Swiftly moving troops, supplies and equipment ashore Amphibious Force

Performing in groups of three ships, the Amphibious Force in America’s Navy is known for its ability to move swiftly through water and over land. They operate year-round, handling power projection and beach assault, as well as assisting in crisis response, humanitarian operations and disaster relief.

Today’s amphibious ships are specially designed with a flight deck to support transport and attack helicopters, as well as Harrier “Jump Jets.” Some aircraft carry troops, cargo and supplies. Others perform defensive measures against submarines and/or any other type of land or sea military threat. Now, a whole battalion can leave the ship and land ashore without any troops or supplies getting wet.


Although the primary objectives are the same — get the troops, their equipment and supplies to the beach — each of the six different ship classes within the Amphibious Force has been designed to provide particular holding, landing and launching capabilities.

Along with troops, equipment and supplies, these ships hold tracked and wheeled all-terrain vehicles, a large array of helicopters, other amphibious landing craft and assault vehicles. These self-sufficient vessels make it possible for the U.S. to exercise military power far from American shores.

Wasp Class — LHD
The largest of the amphibious ships, the Wasp class is usually the command ship of an Expeditionary Strike Group (ESG) and is fully capable of bringing to the beach an amphibious assault, advance force and special operations personnel. It also provides for non-combatant evacuation and other humanitarian missions.

Learn more about Wasp class ships in America’s Navy

Tarawa Class — LHA
Although these ships have a slightly smaller flight deck and storage availability than the Wasp class, the Tarawa class can still carry up to 30 helicopters and a wide array of landing craft, supplies and equipment. Depending on the mission, the Tarawa class usually deploys with assault helicopters and a host of other amphibious landing craft.

Learn more about Tarawa class ships in America’s Navy

Amphibious Assault Ships — LHD and LHA
Amphibious Assault ships are the largest and most flexible ships in the Gator Navy. Resembling mini aircraft carriers in size, communication and force capability, these ships are called upon as primary landing ships for assault operations of the Marine Expeditionary Units (MEU).

Learn more about LHD and LHA ships in America’s Navy

Amphibious Transport Dock — LPD
These versatile ships incorporate a flight deck and a well deck that can be stabilized with water to support amphibious landing craft. Some of the Navy’s highest achievements in technology, storage capability, living standards and amphibious assaults are incorporated in the San Antonio class LPD.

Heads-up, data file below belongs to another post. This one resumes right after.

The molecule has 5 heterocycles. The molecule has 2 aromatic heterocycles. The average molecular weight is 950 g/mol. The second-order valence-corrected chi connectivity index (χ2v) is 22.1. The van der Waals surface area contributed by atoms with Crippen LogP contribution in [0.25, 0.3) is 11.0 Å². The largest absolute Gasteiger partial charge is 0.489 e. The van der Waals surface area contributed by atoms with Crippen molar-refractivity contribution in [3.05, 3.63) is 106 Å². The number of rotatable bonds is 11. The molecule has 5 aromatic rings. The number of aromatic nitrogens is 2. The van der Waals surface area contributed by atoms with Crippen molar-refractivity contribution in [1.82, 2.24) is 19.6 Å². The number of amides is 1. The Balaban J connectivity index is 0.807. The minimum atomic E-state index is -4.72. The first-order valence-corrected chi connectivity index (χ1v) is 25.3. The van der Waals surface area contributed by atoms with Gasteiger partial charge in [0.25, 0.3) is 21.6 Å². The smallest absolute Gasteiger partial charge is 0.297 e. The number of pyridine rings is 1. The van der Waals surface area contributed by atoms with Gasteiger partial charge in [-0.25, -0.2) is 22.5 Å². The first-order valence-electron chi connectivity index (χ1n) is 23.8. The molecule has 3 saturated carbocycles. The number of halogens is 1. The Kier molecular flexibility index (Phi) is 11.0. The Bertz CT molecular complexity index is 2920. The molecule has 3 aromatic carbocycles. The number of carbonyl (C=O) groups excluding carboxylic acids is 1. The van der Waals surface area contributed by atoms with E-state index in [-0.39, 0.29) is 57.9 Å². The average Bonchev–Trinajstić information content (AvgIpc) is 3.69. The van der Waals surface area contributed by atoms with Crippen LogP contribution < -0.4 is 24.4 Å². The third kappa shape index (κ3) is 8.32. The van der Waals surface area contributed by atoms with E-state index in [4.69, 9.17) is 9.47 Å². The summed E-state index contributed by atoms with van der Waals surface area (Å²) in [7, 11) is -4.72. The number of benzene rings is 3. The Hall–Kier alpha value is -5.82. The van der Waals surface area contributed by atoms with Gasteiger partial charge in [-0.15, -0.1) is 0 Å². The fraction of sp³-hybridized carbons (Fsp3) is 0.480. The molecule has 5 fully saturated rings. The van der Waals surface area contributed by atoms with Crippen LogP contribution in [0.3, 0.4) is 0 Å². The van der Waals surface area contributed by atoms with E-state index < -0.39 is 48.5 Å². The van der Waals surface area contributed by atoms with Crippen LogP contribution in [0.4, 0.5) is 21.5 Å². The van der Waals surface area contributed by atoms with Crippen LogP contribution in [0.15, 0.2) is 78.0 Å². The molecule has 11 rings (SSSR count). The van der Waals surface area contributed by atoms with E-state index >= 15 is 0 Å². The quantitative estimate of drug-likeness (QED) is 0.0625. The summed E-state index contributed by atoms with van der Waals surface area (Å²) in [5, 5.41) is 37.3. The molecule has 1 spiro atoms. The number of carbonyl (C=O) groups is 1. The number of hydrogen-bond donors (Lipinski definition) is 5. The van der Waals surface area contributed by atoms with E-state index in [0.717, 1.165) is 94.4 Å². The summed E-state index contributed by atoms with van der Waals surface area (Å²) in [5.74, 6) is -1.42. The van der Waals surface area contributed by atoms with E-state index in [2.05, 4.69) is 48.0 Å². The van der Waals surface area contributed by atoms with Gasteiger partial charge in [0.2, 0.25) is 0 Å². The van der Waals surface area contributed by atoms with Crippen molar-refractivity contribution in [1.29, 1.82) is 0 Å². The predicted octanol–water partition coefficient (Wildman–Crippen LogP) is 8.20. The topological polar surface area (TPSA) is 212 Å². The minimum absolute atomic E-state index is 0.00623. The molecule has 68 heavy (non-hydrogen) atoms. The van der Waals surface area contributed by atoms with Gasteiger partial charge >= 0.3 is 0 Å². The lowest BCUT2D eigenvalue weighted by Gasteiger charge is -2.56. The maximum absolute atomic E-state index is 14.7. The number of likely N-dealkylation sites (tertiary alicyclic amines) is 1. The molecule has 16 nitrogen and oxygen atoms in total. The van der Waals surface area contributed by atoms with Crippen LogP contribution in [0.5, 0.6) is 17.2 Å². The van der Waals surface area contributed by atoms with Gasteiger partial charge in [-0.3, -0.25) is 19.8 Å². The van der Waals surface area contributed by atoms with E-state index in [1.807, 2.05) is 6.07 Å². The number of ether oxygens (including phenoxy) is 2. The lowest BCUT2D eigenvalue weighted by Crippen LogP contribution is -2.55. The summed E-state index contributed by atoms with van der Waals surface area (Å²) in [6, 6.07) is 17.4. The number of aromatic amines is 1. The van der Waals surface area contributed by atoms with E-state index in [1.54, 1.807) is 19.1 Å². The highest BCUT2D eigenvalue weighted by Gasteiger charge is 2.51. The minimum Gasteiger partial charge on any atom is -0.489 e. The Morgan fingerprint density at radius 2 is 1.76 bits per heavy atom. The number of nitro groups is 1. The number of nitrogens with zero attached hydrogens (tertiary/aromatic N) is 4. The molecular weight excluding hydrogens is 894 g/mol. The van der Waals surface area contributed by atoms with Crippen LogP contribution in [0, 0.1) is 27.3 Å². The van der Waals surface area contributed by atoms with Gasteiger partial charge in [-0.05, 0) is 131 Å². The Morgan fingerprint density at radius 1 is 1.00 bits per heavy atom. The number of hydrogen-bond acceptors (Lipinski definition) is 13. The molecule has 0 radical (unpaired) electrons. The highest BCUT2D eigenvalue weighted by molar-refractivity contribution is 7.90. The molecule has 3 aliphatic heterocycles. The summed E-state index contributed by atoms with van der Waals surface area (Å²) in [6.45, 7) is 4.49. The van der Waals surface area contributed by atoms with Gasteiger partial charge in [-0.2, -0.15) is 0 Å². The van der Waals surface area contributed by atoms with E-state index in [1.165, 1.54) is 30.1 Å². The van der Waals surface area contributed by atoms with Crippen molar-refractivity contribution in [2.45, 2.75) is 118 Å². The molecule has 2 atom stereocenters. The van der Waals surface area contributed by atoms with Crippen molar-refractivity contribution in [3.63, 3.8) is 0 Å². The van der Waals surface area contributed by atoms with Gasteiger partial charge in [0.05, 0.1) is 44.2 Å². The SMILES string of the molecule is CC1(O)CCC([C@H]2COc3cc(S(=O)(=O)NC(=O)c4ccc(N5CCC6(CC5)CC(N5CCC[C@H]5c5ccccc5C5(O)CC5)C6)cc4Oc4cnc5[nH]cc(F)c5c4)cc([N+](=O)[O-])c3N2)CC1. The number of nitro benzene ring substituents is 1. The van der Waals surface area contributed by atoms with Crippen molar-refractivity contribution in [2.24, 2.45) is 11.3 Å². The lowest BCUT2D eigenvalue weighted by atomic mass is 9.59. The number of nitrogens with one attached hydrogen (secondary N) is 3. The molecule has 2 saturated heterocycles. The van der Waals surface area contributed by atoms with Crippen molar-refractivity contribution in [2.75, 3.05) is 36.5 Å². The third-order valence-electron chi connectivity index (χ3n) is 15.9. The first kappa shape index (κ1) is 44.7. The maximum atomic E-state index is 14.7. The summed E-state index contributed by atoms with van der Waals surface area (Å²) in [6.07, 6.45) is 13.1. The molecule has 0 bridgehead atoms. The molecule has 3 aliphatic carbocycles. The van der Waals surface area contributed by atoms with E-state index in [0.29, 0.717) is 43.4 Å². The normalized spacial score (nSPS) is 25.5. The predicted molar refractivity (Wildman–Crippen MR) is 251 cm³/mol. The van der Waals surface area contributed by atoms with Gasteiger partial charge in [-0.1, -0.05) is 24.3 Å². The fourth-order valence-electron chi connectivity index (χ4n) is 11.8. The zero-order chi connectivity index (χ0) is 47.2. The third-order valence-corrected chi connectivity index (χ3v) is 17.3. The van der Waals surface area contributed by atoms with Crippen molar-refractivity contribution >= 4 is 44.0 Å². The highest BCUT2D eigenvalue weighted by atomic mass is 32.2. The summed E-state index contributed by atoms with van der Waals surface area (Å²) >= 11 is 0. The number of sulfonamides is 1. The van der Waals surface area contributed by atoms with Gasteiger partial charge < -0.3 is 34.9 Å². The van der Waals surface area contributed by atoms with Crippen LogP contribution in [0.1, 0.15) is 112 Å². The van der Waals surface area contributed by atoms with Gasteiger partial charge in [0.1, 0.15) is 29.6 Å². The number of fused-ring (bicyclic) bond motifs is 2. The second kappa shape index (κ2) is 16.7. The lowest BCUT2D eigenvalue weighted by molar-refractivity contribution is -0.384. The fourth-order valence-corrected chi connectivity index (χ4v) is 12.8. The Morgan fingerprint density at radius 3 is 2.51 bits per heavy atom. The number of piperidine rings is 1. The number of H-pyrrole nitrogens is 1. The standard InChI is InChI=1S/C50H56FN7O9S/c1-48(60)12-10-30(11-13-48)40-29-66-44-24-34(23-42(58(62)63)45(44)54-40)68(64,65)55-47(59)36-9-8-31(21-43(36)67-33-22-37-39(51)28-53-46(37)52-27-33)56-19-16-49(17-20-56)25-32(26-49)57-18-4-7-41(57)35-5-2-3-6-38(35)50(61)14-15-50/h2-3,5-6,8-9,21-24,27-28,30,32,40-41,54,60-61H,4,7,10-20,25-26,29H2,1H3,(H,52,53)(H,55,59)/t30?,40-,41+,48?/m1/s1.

Learn more about LPD ships in America’s Navy

Dock Landing Ship — LSD
Dock Landing ships were designed specifically to operate as landing craft air cushion (LCAC) transport vessels. They have the largest capacity for these types of landing craft (four) of any of the amphibious landing ships. They also provide docking and repair services for small ships, boats, LCACs and other landing craft.

Learn more about Dock Landing ships in America’s Navy

Amphibious Command Ships — LCC
The Navy’s fleet command ships incorporate some of the most sophisticated, state-of-the-art computers and intelligence capabilities to command, control and communicate with every ship, division and force.

Learn more about LCC Ships in America’s Navy

Landing Craft

Amphibious ships get the troops out to sea, but it’s the landing craft that actually bring the troops, tanks, trucks, supplies and equipment to and across the beach. The “Gator Navy” is constantly improving landing craft, making them faster and stronger, with larger cargo storage areas.

Landing Craft Air Cushioned — LCAC
These specialized, high-speed landing craft travel up to 45 knots (more than 50 mph) while carrying a very heavy payload (up to 75 tons). They are used to transport troops, tanks, trucks, weapons, cargo and equipment from ship to shore and across the beach. With innovative air cushions, LCACs can reach 70% of the world’s shoreline, while conventional landing craft can only reach 15%.

Learn more about LCACs in America’s Navy

Lighter Amphibious Resupply Cargo — LARC
This landing craft is half boat/half vehicle. When it’s not delivering troops and equipment to the shore, this amphibious armored vehicle floats, patrols and controls the beach.

Landing Craft, Mechanized and Utility — LCM/LCU
These landing craft are responsible for bringing up to 375 tons of tracked and/or wheeled vehicles and troops from larger assault ships to beachheads or piers. Both bow (front) and stern (back) ramps lower, allowing quick loading or unloading from either end.

Learn more about LCM/LCUs in America’s Navy